Confessions of a Former SWERF
Ok, so maybe I wasn’t a full on SWERF, like I didn’t want to take rights away from sex workers but I did think that sex work was exploitative and a direct result of centuries of patriarchy. I thought that anyone who tried to purchase sex from another person should be criminalised, because I naively believed that that would end demand. I also thought that everyone working in the industry was there under duress. And all of these assumptions were based on complete and utter ignorance.
I have since been fortunate enough to meet lots of people who work in the sex work industry (most of them women). What an eye opener that has been. I’ve had a lot of my ideas and illusions shattered. One of my friends was forced into sex work as a teenager and her experience was awful. But aside from that friend — and I would say she was a victim of sexual assault and coercion, not a sex worker — every other woman I know who is a sex worker has chosen their line of work.
For some women the choice is financial. Other women just fucking (excuse the pun) love it. Some women I know find sex work to be hugely fulfilling and rewarding and enjoyable work. I know! Amazing isn’t it? I was shocked too when I first realised that not everyone is like me! (I’m being sarky of course but mostly towards my former self).
Meeting and listening to sex workers and former sex workers opened my eyes about why people work at sex work, and how those people feel about it, but what about patriarchy? How to reconcile the selling of the female body following centuries of gendered degradation, sexualisation and exploitation? As we currently live in a patriarchal world it is almost impossible to know if sex work would still exist if we lived in an equitable world, or even a world that wasn’t so hung up on shame, fear and secrecy. I have a feeling that even if society was equitable in every way and there was no fear or shame around sex there would still be people wanting to be sex workers. I’m basing this feeling on the genuine sense of joy and fulfilment some sex workers say they get from their work and because the majority of the women I know who are sex workers tell me that they are happy with the work they’ve chosen.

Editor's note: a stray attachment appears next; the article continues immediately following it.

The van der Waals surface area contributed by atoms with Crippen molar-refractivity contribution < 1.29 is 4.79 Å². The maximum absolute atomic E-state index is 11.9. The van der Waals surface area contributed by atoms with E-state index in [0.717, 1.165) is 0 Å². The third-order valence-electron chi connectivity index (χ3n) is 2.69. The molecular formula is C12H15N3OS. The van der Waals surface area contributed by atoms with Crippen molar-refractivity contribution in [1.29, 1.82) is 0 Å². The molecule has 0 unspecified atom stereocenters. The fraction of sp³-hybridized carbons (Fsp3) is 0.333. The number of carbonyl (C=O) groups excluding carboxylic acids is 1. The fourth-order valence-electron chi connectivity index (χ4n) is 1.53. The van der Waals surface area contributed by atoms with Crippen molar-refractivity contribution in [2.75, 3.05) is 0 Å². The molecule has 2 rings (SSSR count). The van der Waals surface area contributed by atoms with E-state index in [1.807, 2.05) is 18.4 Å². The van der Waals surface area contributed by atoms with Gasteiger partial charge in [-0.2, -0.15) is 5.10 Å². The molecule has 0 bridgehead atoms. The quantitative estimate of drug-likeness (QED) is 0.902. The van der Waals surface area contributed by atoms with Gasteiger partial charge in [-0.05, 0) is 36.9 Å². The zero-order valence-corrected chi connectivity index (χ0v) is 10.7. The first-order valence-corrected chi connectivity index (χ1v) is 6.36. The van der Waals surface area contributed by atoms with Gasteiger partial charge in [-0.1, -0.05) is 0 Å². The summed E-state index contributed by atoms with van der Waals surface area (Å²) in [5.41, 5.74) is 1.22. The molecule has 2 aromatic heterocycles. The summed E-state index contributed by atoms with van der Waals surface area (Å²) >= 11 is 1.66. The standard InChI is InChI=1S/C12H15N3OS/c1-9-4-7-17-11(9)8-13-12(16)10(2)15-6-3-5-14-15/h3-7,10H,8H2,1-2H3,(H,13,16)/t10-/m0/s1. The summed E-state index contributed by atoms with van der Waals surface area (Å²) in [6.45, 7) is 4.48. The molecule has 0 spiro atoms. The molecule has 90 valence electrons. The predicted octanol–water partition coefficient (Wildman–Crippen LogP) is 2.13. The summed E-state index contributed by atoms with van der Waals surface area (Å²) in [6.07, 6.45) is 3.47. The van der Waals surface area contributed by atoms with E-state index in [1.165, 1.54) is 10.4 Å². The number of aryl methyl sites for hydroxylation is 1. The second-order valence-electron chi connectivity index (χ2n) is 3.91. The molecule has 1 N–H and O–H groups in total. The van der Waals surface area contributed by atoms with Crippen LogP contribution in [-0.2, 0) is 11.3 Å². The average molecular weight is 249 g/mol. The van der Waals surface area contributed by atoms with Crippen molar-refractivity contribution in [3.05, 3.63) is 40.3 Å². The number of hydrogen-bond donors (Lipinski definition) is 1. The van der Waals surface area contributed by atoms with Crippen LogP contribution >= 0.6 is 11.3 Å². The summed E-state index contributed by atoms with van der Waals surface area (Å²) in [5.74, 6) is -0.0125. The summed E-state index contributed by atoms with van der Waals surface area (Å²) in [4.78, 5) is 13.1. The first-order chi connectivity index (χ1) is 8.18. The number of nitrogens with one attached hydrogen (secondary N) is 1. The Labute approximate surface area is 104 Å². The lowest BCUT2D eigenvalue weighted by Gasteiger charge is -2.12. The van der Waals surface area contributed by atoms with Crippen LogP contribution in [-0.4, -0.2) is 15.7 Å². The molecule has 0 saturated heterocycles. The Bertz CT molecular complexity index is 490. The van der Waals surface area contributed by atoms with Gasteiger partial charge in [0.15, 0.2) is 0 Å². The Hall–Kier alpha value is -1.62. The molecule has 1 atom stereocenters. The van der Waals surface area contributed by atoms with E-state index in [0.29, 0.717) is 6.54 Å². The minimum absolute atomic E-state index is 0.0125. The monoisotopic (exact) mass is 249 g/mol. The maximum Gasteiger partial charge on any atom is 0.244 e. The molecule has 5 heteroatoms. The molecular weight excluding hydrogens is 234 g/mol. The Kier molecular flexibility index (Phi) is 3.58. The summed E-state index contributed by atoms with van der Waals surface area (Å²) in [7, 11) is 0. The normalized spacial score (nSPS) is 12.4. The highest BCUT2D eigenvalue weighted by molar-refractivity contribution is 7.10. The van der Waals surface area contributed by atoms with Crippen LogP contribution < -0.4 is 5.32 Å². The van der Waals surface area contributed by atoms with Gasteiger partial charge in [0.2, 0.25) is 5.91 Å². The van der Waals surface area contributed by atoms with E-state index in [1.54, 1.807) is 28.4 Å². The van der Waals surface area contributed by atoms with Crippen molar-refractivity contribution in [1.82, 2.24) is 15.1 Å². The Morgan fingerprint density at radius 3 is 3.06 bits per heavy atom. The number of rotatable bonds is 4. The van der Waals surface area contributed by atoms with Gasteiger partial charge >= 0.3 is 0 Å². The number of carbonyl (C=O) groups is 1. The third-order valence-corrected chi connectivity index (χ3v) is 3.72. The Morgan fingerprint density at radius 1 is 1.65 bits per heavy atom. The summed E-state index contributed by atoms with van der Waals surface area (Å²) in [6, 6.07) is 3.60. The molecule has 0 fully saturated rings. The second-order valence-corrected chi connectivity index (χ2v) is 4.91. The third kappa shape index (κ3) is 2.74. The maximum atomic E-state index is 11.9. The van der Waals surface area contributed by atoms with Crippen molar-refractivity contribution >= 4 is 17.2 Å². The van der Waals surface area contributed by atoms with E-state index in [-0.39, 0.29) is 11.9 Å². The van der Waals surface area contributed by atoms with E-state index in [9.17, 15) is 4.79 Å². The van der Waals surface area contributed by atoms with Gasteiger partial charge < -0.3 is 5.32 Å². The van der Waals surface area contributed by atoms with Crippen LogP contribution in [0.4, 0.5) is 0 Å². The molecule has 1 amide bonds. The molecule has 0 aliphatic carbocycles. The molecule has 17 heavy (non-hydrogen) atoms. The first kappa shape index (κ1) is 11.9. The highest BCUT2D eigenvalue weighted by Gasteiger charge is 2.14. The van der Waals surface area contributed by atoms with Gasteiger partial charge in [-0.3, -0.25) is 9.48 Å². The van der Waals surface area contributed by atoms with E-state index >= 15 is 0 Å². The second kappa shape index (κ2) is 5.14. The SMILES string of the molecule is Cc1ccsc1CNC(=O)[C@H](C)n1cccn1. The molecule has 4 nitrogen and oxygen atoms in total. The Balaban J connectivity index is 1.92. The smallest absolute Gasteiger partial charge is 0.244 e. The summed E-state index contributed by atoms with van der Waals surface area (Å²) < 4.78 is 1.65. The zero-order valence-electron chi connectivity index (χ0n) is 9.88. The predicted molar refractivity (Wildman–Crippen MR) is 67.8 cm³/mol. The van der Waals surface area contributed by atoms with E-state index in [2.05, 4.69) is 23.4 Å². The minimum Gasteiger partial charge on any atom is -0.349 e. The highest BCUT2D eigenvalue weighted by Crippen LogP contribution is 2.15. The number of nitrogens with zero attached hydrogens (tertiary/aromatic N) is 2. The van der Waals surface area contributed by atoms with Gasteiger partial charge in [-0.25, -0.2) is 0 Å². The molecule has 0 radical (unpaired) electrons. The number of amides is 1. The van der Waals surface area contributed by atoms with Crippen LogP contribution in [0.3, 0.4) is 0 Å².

I’ll never forget the question I asked a sex worker (who has now become a friend) when I first met her:
“Are you saying that some people actively choose sex work”
“Yes.” She said.
“But aren’t some women doing it because they can’t afford not to?” I asked.
“Yes. There are people who don’t like their jobs no matter what job they’re doing, like there are cleaners who don’t want to be cleaners but are forced into it by poverty.” She said. “Just because we use other parts of our body to do our job — does that mean we shouldn’t have the same rights and safety as you?”
I couldn’t argue with that. And that was the end of my SWERF-iness.
I know a lot of women are anti-sex work and to me these people are much like anti-choicers. They wish to deny women their own agency and experiences and show little interest in addressing the core issues that cause some women to take up sex work — for example, poverty, high university fees or child care costs. Why aren’t SWERFs fighting hard to end poverty, to provide more supports for lone parents or bring down uni fees? Why instead attack women who are - like the rest of us — just trying to make a living. I know of women who wouldn’t chose sex work if they had enough financial security but since they don’t sex work is the option they’ve chosen to keep food on the table. And of course there are the women who want to and enjoy being sex workers. Why should these women be criminalised, stigmatised and negated, just because of the type of work they’ve chosen to do (and regardless of why they’ve chosen it)?